"To my knowledge of the Australian defence forces and the information we have been given in the national security committee, the ADF is perfectly able to manage our commitments in Iraq, in Afghanistan, in the Solomons and the region," Costello said. "I think a lot of people underestimate the readiness and capacity of the Australian defence force, it is much better than it used to be. We are able to manage all of those commitments."

But, while Australia has a responsibility, a self-interest and the capacity to help East Timor, it should not jeopardise in any way its insistence on honesty and transparency in East Timor's governance and financing through off-shore gas fields that have the potential to provide the tiny and desperate state with a viable and secure future.

Even as he was deploying naval ships and troops Howard was alert to the temptation of an easy fix to East Timor's troubles.

He told parliament: "At the same time I want to underscore the importance of states accepting their own responsibility for improving governance and reducing corruption as the path to a better future."

It is in everyone's interest to secure that future. It's Australia's special responsibility. And it helps no one if the integrity of the new nation is compromised.

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The Australian May 26, 2006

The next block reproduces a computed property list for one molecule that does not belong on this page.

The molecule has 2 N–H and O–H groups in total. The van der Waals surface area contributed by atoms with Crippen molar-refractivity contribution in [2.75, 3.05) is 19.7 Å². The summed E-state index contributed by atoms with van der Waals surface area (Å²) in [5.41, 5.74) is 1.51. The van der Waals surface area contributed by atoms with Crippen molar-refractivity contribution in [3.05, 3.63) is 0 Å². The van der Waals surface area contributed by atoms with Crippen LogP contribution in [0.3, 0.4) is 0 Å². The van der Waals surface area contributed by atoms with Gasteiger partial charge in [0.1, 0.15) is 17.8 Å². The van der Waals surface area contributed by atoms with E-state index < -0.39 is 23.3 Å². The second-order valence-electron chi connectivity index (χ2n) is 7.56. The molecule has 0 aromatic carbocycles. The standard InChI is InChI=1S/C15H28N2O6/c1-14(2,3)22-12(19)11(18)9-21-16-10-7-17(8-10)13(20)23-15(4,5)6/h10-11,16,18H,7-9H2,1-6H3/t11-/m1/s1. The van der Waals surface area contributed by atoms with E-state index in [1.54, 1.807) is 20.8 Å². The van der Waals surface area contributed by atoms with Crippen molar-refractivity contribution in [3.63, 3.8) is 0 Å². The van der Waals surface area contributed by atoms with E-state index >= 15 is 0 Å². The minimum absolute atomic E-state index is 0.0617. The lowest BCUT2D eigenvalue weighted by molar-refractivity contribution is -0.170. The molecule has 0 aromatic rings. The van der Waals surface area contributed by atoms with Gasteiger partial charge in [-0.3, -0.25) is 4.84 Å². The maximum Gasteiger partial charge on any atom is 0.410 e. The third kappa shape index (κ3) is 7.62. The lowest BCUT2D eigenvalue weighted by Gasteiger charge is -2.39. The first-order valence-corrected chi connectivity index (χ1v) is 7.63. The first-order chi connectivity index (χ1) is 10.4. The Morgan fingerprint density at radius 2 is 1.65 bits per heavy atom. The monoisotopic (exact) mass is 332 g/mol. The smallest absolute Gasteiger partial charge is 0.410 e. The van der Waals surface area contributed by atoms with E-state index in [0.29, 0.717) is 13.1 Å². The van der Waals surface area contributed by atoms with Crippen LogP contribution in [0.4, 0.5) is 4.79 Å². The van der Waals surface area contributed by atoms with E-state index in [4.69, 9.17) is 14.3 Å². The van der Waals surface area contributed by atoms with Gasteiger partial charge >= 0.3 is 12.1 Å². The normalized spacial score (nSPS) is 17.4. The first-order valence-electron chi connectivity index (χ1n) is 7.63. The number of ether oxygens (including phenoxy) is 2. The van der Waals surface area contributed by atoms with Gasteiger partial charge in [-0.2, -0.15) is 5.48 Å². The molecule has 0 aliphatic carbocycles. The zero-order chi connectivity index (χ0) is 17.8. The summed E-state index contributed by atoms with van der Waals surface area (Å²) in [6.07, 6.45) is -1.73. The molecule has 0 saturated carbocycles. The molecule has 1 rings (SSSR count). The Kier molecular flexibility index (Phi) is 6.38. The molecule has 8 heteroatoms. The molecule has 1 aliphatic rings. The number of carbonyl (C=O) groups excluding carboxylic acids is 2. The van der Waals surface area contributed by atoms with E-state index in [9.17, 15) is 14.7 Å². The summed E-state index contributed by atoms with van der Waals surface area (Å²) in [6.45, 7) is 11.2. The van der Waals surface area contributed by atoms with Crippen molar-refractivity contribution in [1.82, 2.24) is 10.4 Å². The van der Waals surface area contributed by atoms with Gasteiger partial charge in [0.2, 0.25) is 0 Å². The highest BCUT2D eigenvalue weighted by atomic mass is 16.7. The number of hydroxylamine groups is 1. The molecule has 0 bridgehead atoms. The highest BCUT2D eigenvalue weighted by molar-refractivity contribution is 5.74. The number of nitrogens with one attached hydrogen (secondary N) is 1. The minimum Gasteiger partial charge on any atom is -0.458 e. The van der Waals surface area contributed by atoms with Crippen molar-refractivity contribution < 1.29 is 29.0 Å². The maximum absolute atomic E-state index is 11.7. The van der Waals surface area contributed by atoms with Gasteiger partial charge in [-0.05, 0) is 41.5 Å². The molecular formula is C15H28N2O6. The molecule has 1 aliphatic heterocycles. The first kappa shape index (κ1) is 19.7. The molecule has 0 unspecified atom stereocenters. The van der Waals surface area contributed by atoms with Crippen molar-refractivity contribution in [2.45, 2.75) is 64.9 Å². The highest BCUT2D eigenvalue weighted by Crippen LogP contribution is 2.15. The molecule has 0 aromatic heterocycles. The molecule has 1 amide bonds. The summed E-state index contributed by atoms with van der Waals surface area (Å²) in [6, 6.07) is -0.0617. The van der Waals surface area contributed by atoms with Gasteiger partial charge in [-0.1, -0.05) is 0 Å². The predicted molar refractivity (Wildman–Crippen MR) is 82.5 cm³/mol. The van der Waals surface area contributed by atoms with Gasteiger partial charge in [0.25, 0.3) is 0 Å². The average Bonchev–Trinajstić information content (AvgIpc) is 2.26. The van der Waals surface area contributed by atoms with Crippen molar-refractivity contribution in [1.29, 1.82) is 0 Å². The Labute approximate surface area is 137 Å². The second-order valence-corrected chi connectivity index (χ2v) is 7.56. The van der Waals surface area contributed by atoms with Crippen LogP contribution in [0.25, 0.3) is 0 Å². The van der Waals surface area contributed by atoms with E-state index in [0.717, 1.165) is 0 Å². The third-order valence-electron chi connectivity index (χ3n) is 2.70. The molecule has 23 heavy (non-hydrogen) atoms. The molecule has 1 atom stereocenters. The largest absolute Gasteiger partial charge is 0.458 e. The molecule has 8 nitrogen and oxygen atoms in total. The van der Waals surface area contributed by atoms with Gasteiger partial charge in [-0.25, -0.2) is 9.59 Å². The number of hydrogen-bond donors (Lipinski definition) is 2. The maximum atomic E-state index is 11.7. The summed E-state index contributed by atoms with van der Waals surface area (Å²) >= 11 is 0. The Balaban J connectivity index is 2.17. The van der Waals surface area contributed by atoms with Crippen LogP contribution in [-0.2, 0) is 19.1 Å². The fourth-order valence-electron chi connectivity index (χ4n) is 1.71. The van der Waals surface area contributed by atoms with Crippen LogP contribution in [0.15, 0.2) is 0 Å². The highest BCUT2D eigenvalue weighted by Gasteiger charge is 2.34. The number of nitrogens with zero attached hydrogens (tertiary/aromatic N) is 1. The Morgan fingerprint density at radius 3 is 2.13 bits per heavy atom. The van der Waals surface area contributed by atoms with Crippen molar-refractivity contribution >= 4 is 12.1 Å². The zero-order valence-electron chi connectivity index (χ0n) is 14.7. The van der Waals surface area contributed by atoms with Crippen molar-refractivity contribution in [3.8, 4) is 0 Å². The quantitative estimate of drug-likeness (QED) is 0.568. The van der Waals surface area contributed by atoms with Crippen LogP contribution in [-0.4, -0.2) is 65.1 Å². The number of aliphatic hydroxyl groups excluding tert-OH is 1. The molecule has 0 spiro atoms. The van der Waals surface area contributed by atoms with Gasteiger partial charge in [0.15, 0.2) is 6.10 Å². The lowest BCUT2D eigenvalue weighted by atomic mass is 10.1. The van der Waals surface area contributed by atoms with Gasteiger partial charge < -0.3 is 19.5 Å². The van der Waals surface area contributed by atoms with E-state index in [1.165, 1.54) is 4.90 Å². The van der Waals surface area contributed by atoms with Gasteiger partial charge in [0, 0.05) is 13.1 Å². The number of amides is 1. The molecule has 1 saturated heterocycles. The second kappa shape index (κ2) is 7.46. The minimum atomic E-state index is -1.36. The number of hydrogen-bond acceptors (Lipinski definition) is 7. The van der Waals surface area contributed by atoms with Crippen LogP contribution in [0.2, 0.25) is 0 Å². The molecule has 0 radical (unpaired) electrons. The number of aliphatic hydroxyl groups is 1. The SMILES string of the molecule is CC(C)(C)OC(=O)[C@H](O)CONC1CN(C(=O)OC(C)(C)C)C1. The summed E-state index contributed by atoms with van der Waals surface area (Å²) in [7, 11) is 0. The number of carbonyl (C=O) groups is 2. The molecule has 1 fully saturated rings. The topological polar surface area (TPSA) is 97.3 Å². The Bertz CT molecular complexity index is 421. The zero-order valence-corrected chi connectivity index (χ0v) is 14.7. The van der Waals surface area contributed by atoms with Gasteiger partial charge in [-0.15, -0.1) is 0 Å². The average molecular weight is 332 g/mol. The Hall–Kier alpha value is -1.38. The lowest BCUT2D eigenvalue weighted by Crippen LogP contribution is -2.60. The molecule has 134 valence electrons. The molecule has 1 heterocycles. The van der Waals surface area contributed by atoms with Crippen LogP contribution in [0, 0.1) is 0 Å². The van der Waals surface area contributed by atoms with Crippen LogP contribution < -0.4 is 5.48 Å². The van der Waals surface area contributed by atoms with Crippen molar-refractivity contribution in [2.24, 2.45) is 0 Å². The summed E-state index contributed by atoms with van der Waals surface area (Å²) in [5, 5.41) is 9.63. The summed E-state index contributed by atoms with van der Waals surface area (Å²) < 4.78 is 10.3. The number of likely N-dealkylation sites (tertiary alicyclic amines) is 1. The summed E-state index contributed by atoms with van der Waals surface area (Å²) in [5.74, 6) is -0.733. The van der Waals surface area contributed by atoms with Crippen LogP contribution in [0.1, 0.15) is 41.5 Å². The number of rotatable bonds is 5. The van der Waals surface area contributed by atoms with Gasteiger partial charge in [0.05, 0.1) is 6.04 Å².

Cut & Paste Column

Were we wrong to support East Timor's independence?

Former diplomat Richard Woolcott, in his memoir (2003), on how the road to hell is paved with good intentions

THE Howard Government believes that thanks to its decisive action [in September 1999] and East Timor's independence in May 2002 it has achieved a diplomatic triumph. It considers that the widespread public support for its policy demonstrated its correctness and also the incorrectness of previous policies aimed at what is alleged to be the appeasement of Suharto's Indonesia under both Labor and Coalition governments. I accept that John Howard and Alexander Downer believed that what they did was right in the circumstances as they interpreted them, but the road to hell is paved with good intentions.

In the afterglow of what it regards as a success in righting a wrong and bringing independence to the people of East Timor, the Government still needs to live with the consequences of its policy.

[One] consequence is that Australia faces an indefinite period of substantially increased expenditure related to supporting and aiding an independent East Timor. At best we may see in the future an economically struggling, quasi-democratic state with a benign relationship with its large neighbour, Indonesia. There is, however, a danger that we could find ourselves supporting indefinitely a factionalised, unstable mini-state characterised by chronic dependency and ongoing problems with its large neighbour. I hope not. Otherwise we will see that evangelical altruism can have a high price tag, without necessarily achieving the hoped-for results, as the US found out in Haiti. A senior member of the Bush administration has already made this analogy. He told me in July 2000: "East Timor will be your Haiti." Australians can only hope he is wrong.

-------------------------- Joyo Indonesia News Service